co-captain, from college lives in Bend and we are looking forward
to having him give us a tour of the terrain later in the week.
course, the main reason we are in Bend is to ski. Bend gets a ridiculous
amount of snow during the winter and still has snow on the cross
country trails in June. It is one of the best places in the world
for offseason skiing. Because it is summer, you have to ski early
in the morning. The snow freezes at night and begins to thaw out
in mid morning. The time from 8-10am is when the snow is at its
best - it has softened a bit so it isn't too icy, but it isn't mush
yet. So we got up at 6:30 this morning, ate breakfast, waxed skis,
and made the 20 minute drive up to the trails at the base of Mt.
Bachelor. The skiing was incredible. The received a trace of new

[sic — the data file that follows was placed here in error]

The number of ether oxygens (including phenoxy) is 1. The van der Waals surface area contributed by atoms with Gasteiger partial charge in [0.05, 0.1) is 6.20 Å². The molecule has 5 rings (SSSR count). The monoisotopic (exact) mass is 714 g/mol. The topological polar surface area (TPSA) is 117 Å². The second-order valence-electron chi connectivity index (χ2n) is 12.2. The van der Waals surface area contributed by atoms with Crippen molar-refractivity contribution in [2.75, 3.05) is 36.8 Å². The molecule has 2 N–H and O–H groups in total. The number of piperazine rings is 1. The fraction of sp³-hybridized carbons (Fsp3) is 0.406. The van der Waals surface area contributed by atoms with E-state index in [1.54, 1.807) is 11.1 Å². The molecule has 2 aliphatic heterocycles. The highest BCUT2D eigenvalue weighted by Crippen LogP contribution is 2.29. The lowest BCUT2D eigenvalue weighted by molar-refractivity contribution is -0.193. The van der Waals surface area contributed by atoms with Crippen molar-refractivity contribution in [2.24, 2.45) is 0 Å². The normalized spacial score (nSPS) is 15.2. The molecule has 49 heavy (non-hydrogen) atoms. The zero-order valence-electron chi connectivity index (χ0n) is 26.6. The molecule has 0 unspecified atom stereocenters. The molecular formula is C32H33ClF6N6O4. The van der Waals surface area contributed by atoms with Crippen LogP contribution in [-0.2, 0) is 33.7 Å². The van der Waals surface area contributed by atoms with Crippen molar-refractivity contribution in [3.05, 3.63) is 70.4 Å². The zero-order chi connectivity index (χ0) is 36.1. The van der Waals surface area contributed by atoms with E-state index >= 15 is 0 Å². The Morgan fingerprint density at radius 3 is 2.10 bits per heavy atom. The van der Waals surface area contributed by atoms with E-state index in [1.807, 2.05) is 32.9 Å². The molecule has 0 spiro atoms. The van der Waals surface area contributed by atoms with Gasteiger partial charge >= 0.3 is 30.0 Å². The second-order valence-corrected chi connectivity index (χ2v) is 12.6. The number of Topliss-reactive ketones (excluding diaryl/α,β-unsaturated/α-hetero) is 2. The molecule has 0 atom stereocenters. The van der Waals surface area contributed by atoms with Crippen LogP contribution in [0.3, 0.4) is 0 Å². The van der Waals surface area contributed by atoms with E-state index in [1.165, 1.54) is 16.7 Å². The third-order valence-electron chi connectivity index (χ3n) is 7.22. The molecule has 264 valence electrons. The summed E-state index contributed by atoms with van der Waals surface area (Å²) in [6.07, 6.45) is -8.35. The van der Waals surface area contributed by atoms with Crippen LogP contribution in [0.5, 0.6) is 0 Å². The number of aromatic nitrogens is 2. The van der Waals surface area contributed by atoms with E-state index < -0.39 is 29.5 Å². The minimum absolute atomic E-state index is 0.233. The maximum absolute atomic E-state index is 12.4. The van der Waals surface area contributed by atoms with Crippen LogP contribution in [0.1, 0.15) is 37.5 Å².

snow last night which took the hard edge off the icy tracks. I skated
for two hours, very excited to be back on snow. I was a bit tired
starting out, my muscles haven't been used this way very much in
the past two months, but I felt better as I went. There is only
about 12K of trails groomed, but I can't complain about the marvelous
afternoon, I decided to try a workout that Torbjorn has been recommending
to us recently. He wants us to work on our anaerobic capacity. His
theory is that since a good place to work on anaerobic training
is in a place where you can't breath ( and therefore can't supply
oxygen to the blood). Thus, we were instructed to swim underwater.
After a short run, I went to the pool and did my laps. TBK wanted
us to see how far we could make it underwater before we had to come
up for air. Eventually, the goal is to swim 3 lengths (75m) underwater.
I did the drill 4 times. On my best, I was able to make it 2 lengths.
It was very hard. I was only under water for 15-20 seconds, but
I was exhausted and gasping for breath after each one. Right now
it seems impossible that I will be able to go three lengths, but
I'll just have to see the progress I make in the next few weeks.
I will also be interested to see how this affects my anaerobic capacity
for sprinting, etc.